Diocese of The Arctic
|Diocese of The Arctic|
|Ecclesiastical province||Rupert's Land|
|Cathedral||St. Jude's Cathedral, Iqaluit|
|Bishop||David W. Parsons|
The Diocese of The Arctic is a diocese of the Ecclesiastical Province of Rupert's Land of the Anglican Church of Canada. It is by far the largest of the thirty dioceses in Canada, comprising almost 4,000,000 km2 (1,500,000 sq mi), or one-third the land mass of the country. As the name indicates, the diocese encompasses the Arctic region of Canada including the entirety of the Northwest Territories, Nunavut, and the Nunavik region of northern Quebec. The See city is Iqaluit, Nunavut, and its approximately 18,000 Anglicans (over one-third of the total population) are served by thirty-one parishes. The administrative offices of the diocese are located in Yellowknife, Northwest Territories.
The diocese is well known for its igloo-shaped cathedral, St. Jude's, which was destroyed by fire in 2005 but subsequently rebuilt and opened in 2012. It maintains a theological school, the Arthur Turner Training School in Pangnirtung. In 1996, Paul Idlout became the first Inuk bishop in the world (as suffragan bishop).
Originally, the region was part of the vast and sprawling Diocese of Rupert's Land, which at the time encompassed all of present-day Canada west of Ontario. Anglican activity in the Far North primarily took the form of missionary work among the Aboriginal First Nations and Inuit, undertaken for the most part by the evangelical Church Mission Society. In 1874, the Diocese of Rupert's Land was split into four dioceses one of which, Athabasca, included the present-day Diocese of The Arctic. In 1892, this territory was further divided into the Diocese of Selkirk (coterminous with the Yukon) and Mackenzie River (coterminous with the Northwest Territories). The first Bishop of Mackenzie River was William Bompas, a legendary figure in the history of Christian expansion in northern Canada. The Diocese of The Arctic subsumed the Diocese of Mackenzie River when it was created in 1933, also carving northern Quebec from the Diocese of Quebec, where—like Nunavut and the Northwest Territories—the majority of the population is indigenous. The first constituted synod was not convened, however, until 1972.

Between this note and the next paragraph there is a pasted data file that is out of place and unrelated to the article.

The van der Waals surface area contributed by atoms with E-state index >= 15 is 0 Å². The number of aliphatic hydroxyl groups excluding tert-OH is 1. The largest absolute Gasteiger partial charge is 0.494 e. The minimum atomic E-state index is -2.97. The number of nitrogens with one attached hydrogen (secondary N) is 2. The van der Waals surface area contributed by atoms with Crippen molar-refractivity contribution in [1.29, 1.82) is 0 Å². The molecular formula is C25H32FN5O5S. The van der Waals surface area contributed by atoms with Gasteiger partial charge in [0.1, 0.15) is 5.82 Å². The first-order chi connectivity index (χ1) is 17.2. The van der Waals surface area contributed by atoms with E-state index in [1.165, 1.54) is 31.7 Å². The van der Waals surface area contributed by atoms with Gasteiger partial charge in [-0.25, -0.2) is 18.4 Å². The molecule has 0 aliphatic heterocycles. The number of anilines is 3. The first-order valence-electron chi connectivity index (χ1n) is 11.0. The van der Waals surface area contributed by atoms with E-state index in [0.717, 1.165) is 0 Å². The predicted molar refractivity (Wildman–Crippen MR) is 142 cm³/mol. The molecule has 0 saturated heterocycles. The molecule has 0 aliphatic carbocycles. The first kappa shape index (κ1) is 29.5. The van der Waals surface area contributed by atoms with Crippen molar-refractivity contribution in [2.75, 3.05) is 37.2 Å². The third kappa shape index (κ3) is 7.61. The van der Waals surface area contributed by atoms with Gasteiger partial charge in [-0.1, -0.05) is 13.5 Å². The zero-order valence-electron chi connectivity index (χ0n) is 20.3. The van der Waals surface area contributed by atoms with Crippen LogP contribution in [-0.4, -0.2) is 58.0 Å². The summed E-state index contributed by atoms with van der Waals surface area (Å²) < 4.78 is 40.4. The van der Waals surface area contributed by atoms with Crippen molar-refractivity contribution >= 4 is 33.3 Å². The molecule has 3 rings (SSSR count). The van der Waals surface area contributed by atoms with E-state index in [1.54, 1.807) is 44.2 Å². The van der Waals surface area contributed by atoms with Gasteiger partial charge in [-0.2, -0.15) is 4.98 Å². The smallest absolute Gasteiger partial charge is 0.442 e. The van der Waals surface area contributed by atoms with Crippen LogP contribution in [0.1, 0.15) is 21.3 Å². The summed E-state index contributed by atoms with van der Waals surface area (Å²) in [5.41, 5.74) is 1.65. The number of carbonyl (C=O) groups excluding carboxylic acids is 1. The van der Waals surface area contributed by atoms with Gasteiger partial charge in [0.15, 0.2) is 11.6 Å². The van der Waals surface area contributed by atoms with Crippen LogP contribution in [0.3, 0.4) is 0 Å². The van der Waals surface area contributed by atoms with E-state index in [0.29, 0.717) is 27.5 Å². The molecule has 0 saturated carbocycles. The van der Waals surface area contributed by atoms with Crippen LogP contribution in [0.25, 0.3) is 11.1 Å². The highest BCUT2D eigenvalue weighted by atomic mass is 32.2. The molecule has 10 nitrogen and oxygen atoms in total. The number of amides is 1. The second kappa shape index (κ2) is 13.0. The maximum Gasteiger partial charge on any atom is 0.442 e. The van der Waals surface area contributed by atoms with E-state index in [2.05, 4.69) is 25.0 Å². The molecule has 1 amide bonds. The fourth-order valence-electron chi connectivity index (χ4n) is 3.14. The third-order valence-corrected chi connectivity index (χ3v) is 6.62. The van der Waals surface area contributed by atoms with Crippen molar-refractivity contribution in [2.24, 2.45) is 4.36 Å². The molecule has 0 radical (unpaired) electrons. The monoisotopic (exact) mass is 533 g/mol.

Both the missionary history of the diocese and its particular cultural context contributes to its theology, which tends towards evangelicalism and conservatism. For instance, the diocese sparked controversy in 2005 when it banned the employment of "homosexuals, lesbians and bisexuals", as well as those who engage in sexual activity outside marriage, and its bishops have been outspokenly critical of what they perceive as the liberal tendencies of many southern dioceses.
List of bishops of The Arctic
|Bishops of The Arctic|
|1950||1973||Donald Marsh||Died in office.|
|1991||2002||Chris Williams||Suffragan bishop since 1987; coadjutor bishop since 1990.|
|2002||2012||Andrew Atagotaaluk||First Inuit diocesan bishop. Retirement announced for 31 December 2012.|
|2012||present||David W. Parsons||Consecrated coadjutor bishop at New St Jude's Cathedral, Iqaluit on 3 June 2012; expected to succeed as diocesan 1 January 2013.|
List of suffragan bishops
|Suffragan bishops in The Arctic Diocese|
|c. 1976||2010||Larry Robertson||Translated to Yukon.|
|1987||1991||Chris Williams||Coadjutor bishop from 1990; diocesan bishop, 1991–2002|
|1996||?||Paul Idlout||First Inuk to become a bishop.|
|2002||2010||Ben Arreak||Was the team coordinator of the Inuktitut translation of the Bible, completed in 2012.|
|2012||present||Darren McCartney||Consecrated 3 June 2012 at New St Jude's.|
- Map of the diocese
- St.Jude's Anglican Cathedral
- Arthur Turner Training School
- Anglican Journal: Arctic diocese bans gays from employment
- ANiC Newsletter: 11 November 2013
- CBC News – Anglican Arctic diocese to elect new bishop Wednesday
- "Parsons elected bishop". Threshold Ministries. Retrieved 17 August 2013.
- Diocese of Down & Dromore – Knocknamuckley rector is elected Suffragan Bishop in Arctic Diocese